Using Network Attached Storage (NAS) with a Home Theater

I have a Seagate BlackArmor 110 NAS drive that has 2 Terabytes of storage attached to my home network.  I purchased the unit primarily to hold my DVD movie collection, which I play back through my LG BD-390 Blu-ray player.  The NAS drive plugs into my router, as does my desktop computer and my Blu-ray player using Ethernet cables.  The NAS is also accessed wirelessly through the router by my laptop computer.

scheme

The NAS drive is setup as a standard network drive (not as a DLNA media device).  Accessing the drive from Windows or from the Blu-ray player’s built-in ‘Media’ menu, shows a normal tree-like structure with folders and sub-folders.

FileMenu

Additionally, I’ve mapped some folders to drive letters on the computers, which makes them accessible to even non-network savvy Windows programs.  And, even though it was not my original intention, I backup the C: drive of both computers to the NAS once a month.

The BD-390 can access and play .avi, .divx, .mpg, .mpeg, .mp4 and .mkv files.  It can also play .vob files directly, but most DVD movies are split into a few .vob files, and while the player will play them in order, there is a pause between files.  I used the freeware program Handbrake to convert most of the DVDs to .mkv files.

Handbrake Settings:

Container MKV file
Video/Video codec H.264(x264)
Video/Quality Constant = 69.61% RF 15.5
Video 2-Pass, Turbo first pass
Video/Grey scale encoding On (for B/W movies only)
Audio/Audio codec AC3 or DTS pass-thru

These settings usually produced files ranging in size from 1.1 – 3.0 GB with excellent video and audio quality.  Each movie took ~1.8 hours to encode and ~25 minutes to transfer to the NAS drive.  Some of the black and white movies with mono sound were converted using Divx Plus Converter which produced very good results and slightly smaller file sizes.  File size was not a big factor in this process.  The 200 movies only occupy about 36% of the 2 TB drive space.  Even with my entire CD music collection and backups for the PC and laptop I’m running at 46% full on the drive.

Before I had the NAS, I hosted media files on my PC which I played through my home theater system.  The downside for that setup was that my PC had to be turned on (or left turned on) and it has a hefty power supply drawing 600 watts.  Now I get all of the same capabilities (and more) with the NAS — drawing less than 20 watts (and it even goes into a sleep mode which draws less power).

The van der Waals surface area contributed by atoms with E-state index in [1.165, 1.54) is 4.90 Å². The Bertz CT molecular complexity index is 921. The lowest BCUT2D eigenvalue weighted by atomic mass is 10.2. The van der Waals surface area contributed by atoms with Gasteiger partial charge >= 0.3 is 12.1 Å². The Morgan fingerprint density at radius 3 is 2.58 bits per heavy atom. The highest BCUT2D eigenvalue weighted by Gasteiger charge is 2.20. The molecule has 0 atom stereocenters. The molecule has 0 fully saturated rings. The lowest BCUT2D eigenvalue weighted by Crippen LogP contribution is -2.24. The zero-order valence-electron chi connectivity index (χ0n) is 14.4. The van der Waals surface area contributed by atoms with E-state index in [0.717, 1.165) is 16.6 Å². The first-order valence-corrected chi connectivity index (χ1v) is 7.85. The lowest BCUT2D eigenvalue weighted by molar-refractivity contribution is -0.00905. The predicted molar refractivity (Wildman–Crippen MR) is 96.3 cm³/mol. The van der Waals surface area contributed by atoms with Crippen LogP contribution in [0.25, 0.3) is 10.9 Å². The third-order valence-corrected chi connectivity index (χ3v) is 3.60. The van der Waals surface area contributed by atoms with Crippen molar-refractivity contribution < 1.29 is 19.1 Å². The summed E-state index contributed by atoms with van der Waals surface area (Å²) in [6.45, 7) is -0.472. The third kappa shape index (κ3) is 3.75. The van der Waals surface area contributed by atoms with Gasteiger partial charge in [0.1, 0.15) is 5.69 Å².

I have a folder on the NAS dedicated to RSS video feeds which my PC downloads.  Then when I’m using the home theater I can browse and play these files through the BD-390 menu.  Now when I download almost any file, I set it to be saved in a ‘Download’ folder on the NAS, then the file is available to both the PC and laptop whenever I need it.  And finally, I use the NAS as a file server so documents can be accessed by any of my home systems.

Pros and Cons of this Setup

  • (+) I watch my movies more often, since it is very simple to browse and play the video files.
  • (+) No DVD/CD storage in living room.  They moved into another room for storage.
  • (+) No wear and tear on discs.
  • (+) Like for movies playing CD albums or individual tracks is easier.
  • (+) Absolutely no lag or pauses when playing files from the NAS (HD video is smooth).
  • (+) the network files can be part of Windows Libraries in Windows 7.
  • (+) Power savings.  If you serve files from a PC it has to remain  turned on.  The NAS only draws a few watts (and goes to sleep when not in use).
  • (-/+) Conversion of movies for home theater does not (in some cases) make them available to other devices.  For instance, encoding with DTS audio prohibits playback on the PCs.  I would need to convert a second time to PC-compatible settings.
  • (-) The BD-390 does not have a playlist capability for either video or audio files, but it will play files in alphabetical order.
  • (-) The internet access system for the Seagate NAS is practically useless for large files.

Perhaps some of the cons will be addressed by future firmware updates for the BD-390.

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3 thoughts on “Using Network Attached Storage (NAS) with a Home Theater

  1. Hello, I would be interested in discussing how to better do this if you would be willing. I have a LG Nas device that is attached to a switch via cat5 as is my LG blu ray player. My player can see the NAS and play the movie but it is always grainy on my home theatre. I cannot seem to get a HD quality picture just like having the dvd in the blu ray. Are you achieving the same quality results when you stream? I am testing with movies such as cars two and other animation movies as it is very easy to tell the difference in quality. I would love to discuss what I may be doing wrong in my process if you are willing. Thank you.

    • I can think of two reasons this might be happening. One is the quality of the movie file on the NAS. As I say in the post, I re-encoded my movies to mkv or divx files. These files are lower quality than the original on disc, but the loss in quality is not noticable (at least to me). I did this to reduce the file sizes from ~ 4 Gb per movie to ~2 Gb per movie. However, if I had reduced them more (say to under 1 Gb each) then they would look grainy and black areas would be blocky. In my post I show the settings I used in Handbrake to get good quality encoding. The second possibility is that you are not streaming directly from your NAS, but from file server software on your computer. I would not recommend this since most such software will “trans-code” the source files into lower quality formats for higher speed streaming. I access folders on my NAS directly in the DVD player control panel to select files to play (and my computer is turned off).

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